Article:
• the estate’s gross value - this includes the total value of all the person’s assets and any gifts they made in the 7 years before they died
  • the estate’s net value - this is the gross value minus any debts, such as a mortgage or funeral costs
  • If they died after 1st January 2022, you will also need the estate’s net qualifying value - this is the net value minus any assets left to spouses, civil partners, charities or assets that are exempt for other reasons

If you are unsure if you owe inheritance tax on gifts

Please enter your number below to use our Free Probate Advice Service. Our team is available to assist you working out what tax you owe.

Paying Inheritance Tax

When do I need to pay Inheritance Tax?

In order to avoid paying any interest on inheritance tax, you will need to pay before the end of the 6th month following the date of death. For example, if the person died at any point in January, you must pay Inheritance Tax by 31 July. N.B: it can take 3 weeks or more to apply for an Inheritance Tax reference number, which you need before you can pay inheritance tax.

Probate will generally not be granted until the full amount of inheritance tax is paid, so you will need to pay it before you can distribute the estate according to the deceased’s wishes.

An exception to this may be if an annual payment plan is set up with HMRC, as you can then sell large items such as property in order to release the funds to pay back the IHT, however it is important to pay back as much as you can within the first 6 months in order to reduce any interest it would accrue with the government.

Tax Thresholds

The current threshold for paying inheritance tax is £325,000, however there are some other exemptions:

  • If you pass a home on to a spouse or civil partner it will not be taxable.
  • If you own your home (or a share in it) your tax-free threshold can increase to £500,000 if you leave it to your children (including adopted, foster or stepchildren) or grandchildren and your estate is worth less than £2 million
  • If the deceased had a spouse or civil partner who predeceased them less than 2 years previously, and none of the predeceased’s £325,000 threshold was breached, then the threshold rises to £650,000 (£325,000 for each person).

How much is Inheritance Tax?

Inheritance Tax is 40% of anything which exceeds the inheritance tax threshold. For instance, if they left an estate that was worth £400,000 and the normal £325,000 threshold was applicable, then £75,000 would be taxable at 40%, leaving you with an inheritance tax bill of £30,000.

The estate can pay Inheritance Tax at a reduced rate of 36% on some assets if the deceased leaves 10% or more of the ‘net value’ to charity in their will (the net value is the estate’s total value minus any debts).

Other reliefs, such as Business Relief, allow some assets to be passed on free of Inheritance Tax or with a reduced bill, and you may be able to claim Agricultural Relief if the estate includes farm or woodland, which may not be taxable.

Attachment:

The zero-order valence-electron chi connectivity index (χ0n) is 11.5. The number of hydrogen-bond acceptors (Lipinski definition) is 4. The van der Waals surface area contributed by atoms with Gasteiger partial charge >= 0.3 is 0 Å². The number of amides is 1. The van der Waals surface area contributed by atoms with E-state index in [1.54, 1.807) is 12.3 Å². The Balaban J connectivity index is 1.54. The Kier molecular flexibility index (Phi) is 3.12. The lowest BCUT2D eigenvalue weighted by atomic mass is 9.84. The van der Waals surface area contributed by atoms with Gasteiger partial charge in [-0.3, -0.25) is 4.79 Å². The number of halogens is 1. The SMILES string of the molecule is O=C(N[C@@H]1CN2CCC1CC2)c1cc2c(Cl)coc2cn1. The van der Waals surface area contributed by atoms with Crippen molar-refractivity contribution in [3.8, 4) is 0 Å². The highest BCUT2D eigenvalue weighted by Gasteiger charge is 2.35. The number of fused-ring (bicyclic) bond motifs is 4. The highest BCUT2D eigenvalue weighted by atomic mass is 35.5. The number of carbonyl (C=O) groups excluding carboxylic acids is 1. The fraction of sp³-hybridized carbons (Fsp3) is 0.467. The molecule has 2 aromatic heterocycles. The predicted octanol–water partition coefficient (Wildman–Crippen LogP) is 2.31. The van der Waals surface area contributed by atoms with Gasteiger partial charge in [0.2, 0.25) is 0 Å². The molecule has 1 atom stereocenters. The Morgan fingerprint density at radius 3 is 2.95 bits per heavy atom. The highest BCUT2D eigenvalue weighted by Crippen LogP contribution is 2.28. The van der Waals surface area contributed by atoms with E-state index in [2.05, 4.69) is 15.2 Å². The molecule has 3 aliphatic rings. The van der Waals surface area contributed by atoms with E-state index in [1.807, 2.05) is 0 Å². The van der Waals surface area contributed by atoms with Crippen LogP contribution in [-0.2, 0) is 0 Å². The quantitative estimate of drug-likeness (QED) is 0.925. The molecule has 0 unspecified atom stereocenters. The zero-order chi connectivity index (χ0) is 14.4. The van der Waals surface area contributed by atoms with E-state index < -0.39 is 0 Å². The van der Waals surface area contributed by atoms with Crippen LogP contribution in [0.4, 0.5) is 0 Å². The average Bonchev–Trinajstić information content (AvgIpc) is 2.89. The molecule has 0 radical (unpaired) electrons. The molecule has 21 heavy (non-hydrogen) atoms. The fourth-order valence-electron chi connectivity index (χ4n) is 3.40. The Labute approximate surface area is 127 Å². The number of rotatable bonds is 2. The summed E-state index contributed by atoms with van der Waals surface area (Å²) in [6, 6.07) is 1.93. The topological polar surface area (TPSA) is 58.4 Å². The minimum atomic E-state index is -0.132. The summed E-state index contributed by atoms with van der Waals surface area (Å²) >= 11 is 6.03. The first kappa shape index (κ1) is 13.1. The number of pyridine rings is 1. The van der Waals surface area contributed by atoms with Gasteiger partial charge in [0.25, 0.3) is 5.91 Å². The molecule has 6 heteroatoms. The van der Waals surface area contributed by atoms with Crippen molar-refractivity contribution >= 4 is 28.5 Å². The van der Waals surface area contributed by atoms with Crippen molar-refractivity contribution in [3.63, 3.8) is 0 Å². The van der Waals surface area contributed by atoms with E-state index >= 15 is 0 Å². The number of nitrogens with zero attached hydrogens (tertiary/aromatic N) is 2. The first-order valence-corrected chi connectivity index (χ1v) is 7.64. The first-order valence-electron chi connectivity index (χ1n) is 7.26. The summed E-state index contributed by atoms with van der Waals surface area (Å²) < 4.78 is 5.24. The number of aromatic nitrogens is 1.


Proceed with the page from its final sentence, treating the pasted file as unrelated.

For personalised info on your inheritance tax situation

Please enter your number below to use our Free Probate Advice Service. Our team is available to assist you and answer any questions you may have.

What happens if I miss the 6 month inheritance tax deadline?

HMRC will charge interest on any outstanding tax balance. The interest rates change erratically and sometimes frequently. In the tax year 2022-2023, the rate changed 8 times as the cost of living crisis caused inflation to shoot up, however between September 2009 and August 2016 it stayed the same. In the past 10 years, it has been as low as 2.6% and as high as 7% (at time of writing). This link will give you details of current and past interest rates.

It’s a good idea to make a payment as soon as you know that you will need to pay inheritance tax, even if you’re not sure what the exact tax amount is. This is known as a ‘payment on account’, and it will reduce the amount of interest you will have to pay if you don’t pay the rest of it off within the first 6 months following the date of death. If you overpay, then you will accrue interest on the amount you have paid, and this will be handed back to you after grant of probate is issued.

How to find the funds from the estate

In most cases, the funds can be taken from the estate. If the deceased had enough cash in a bank account, you can ask the bank to pay HMRC directly by sending them form IHT423 which will instruct them to pay HMRC. HMRC do not provide receipts of payment, but they will tell you when the full amount has been paid. Some banks may not release funds however, so here are some other ways you can find the funds.

With certain assets, HMRC will allow you to pay IHT in annual instalments, however you will still accrue interest on any tax not paid, even with an instalment plan agreed. The assets which allow for annual instalments are:

  • Houses
  • Shares and securities
  • Unlisted shares and securities
  • Business run for profit
  • Gifts of the above asset types

Check the government’s website for a full list of which assets you can use for annual instalments and their rules. You will need to declare this on the IHT400 as part of reporting the estate’s value.

Other ways of paying inheritance tax

An executor can pay IHT to HMRC directly and claim it back from the estate once probate is granted.

Life insurance policies can sometimes be used to pay IHT, however this will depend on the terms of the policy and the length of time it takes for the policy provider to pay out. Check with the policy provider to see if this is an option.

Inheritance tax loans are available for those struggling to pay. The interest rates can be very high however, so if there are other ways to find the funds they may be preferable, even if you pay interest on the IHT with the government, as the government’s interest rate will probably be lower. It is important to weigh up your options carefully based on your situation.

I need help!

We understand that this can be a difficult and overwhelming process, and we want to ensure that you have the support and guidance you need.

Our team of experts can provide you with advice and assistance on finding and interpreting wills, as well as guidance on the distribution of assets and property.

To take advantage of our free probate advice service, simply enter your phone number below. Our team is available to assist you and answer any questions you may have. Don’t hesitate to reach out for help – we are here to support you every step of the way.